My, how are the mighty fallen. Revlon, a venerable 90-year-old cosmetics company, filed for bankruptcy protection this week, in what might be the start of a wave of big insolvencies to result from a litany of economic headwinds.

The New York-based company, which also owns brands Elizabeth Arden, Britney Spears Fragrances and Almay, is mired in about $3.7 billion in debt, or about $1.4 billion more than it has in assets, according to its bankruptcy petition. The company is controlled by billionaire Ron Perelman’s MacAndrews & Forbes, which holds an 84.8% equity stake, according to the court filing. 

After a post-Covid lockdown boom, the economy appears to be going bust as inflation skyrockets and the stock market (as well as crypto currency markets) sink. While bankruptcy courts have been relatively quiet over the past couple of years, more big cases could be headed their way as companies start to struggle with liquidity shortfalls.

As we gird ourselves for more bankruptcy filings, we want to point out three things worth paying attention to in the Revlon case.

1. Supply chain woes were a big factor

While Revlon’s mounting debt load certainly contributed to its predicament, what really sent it into a tailspin was the cost of managing supply chain disruptions, according to documents filed by the company. As a result of these rising costs, the company faced a liquidity shortfall of more than $300 million. 

Supply chain snarls have impacted a wide range of companies severely over the past year, with consumers feeling the pain when they try to buy everything from cars to computers to cream cheese. Many of the vital ingredients for a wide range of durable goods and consumer products are sourced from only a handful of locations around the world.

Tighter supplies, resulting from lockdowns and transportation delays, meant that Revlon was forced to pay more for its makeup ingredients.

2. Revlon was moving in a positive direction earlier this year

Although some media outlets speculated that the company’s struggles might have to do with a growing proliferation of direct-to-consumer startups like Glossier, Revlon has been holding its own.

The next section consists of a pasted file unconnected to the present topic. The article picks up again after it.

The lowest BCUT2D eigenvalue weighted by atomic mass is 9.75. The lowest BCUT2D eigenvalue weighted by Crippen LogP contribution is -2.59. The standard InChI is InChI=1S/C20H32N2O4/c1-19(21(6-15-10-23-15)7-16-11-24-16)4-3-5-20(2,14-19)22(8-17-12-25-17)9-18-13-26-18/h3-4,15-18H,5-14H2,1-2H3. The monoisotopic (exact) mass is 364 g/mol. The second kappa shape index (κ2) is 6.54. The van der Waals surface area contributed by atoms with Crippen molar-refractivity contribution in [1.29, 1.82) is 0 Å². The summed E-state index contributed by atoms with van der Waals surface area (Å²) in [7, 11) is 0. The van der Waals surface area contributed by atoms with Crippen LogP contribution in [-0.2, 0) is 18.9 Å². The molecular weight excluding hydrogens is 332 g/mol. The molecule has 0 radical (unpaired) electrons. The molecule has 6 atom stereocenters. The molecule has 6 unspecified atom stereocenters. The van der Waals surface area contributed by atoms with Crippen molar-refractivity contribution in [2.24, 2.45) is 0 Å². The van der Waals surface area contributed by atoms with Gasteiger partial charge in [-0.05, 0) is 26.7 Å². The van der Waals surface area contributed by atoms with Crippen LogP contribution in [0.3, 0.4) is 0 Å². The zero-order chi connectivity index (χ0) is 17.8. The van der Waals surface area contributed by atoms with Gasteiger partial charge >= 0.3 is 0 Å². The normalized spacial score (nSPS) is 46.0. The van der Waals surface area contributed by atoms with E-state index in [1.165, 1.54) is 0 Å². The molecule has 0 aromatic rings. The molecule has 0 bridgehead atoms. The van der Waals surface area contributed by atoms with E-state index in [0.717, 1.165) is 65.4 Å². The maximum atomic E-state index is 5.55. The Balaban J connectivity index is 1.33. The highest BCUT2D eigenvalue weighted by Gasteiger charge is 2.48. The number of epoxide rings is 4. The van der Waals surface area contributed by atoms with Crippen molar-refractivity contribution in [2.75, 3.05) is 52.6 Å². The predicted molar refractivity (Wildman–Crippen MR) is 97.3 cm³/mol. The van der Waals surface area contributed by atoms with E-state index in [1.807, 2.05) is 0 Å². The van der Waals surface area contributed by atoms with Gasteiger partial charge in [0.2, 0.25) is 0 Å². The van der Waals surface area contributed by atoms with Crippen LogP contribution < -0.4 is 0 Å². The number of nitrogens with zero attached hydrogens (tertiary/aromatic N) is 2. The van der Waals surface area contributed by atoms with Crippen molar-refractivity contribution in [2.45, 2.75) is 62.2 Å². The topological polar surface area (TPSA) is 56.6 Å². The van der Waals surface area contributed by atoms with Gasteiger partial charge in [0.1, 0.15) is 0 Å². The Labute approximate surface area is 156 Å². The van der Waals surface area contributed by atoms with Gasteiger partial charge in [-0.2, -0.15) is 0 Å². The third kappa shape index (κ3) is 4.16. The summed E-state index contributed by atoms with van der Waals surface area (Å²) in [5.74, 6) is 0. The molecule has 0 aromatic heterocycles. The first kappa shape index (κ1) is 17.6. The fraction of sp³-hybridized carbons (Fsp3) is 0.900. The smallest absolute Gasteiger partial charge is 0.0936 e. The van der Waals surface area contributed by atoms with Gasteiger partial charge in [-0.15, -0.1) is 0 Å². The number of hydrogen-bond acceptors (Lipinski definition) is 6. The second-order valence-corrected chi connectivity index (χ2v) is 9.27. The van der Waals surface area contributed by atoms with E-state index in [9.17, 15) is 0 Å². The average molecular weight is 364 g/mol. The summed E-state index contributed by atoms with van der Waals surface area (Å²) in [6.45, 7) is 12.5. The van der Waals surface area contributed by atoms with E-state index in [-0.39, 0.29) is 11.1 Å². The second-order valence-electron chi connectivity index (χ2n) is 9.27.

The company’s sales rebounded strongly in the first quarter of this year, compared with the same period in 2021, rising 7.8% to $479.6 million. Though its net loss was $67 million, that narrowed substantially from a loss of $96 million in the first quarter a year ago. 

Revlon experienced its “best Q1 Adjusted EBITDA in six years,” the company’s president and CEO Debra Perelman said in May, when the financial results were released.

Meanwhile, Glossier, the heavy-hitter among direct-to-consumer makeup startups, has had a bumpy ride over the past year. The millennial and Gen Z darling laid off 80 employees in January after facing complaints about racism and a toxic work culture. 

As far as hiring goes, Glossier was in much worse shape than Revlon over the past few months, according to data from Thinknum on job postings for each company. 

3. A weird loan snafu with Citibank may factor into the case

Remember a wacky story from 2020 about Citibank accidentally paying Revlon creditors almost $900 million because of a data entry error? Well, the incident, which was a huge black eye for Citibank, may also reemerge in the bankruptcy case.

The loan amount, which wasn’t due until 2023, was part of a package which helped finance Revlon’s 2016 purchase of Elizabeth Arden. Citibank arranged the loans. After the big payment snafu, the bank tried to claw back the $900 million but was taken to court by the creditors. 

A federal district court judge ultimately allowed some of the creditors to keep $504 million of the accidental overpayment, and the ruling has been appealed. If it stands, Revlon will have fewer debts to worry about. 

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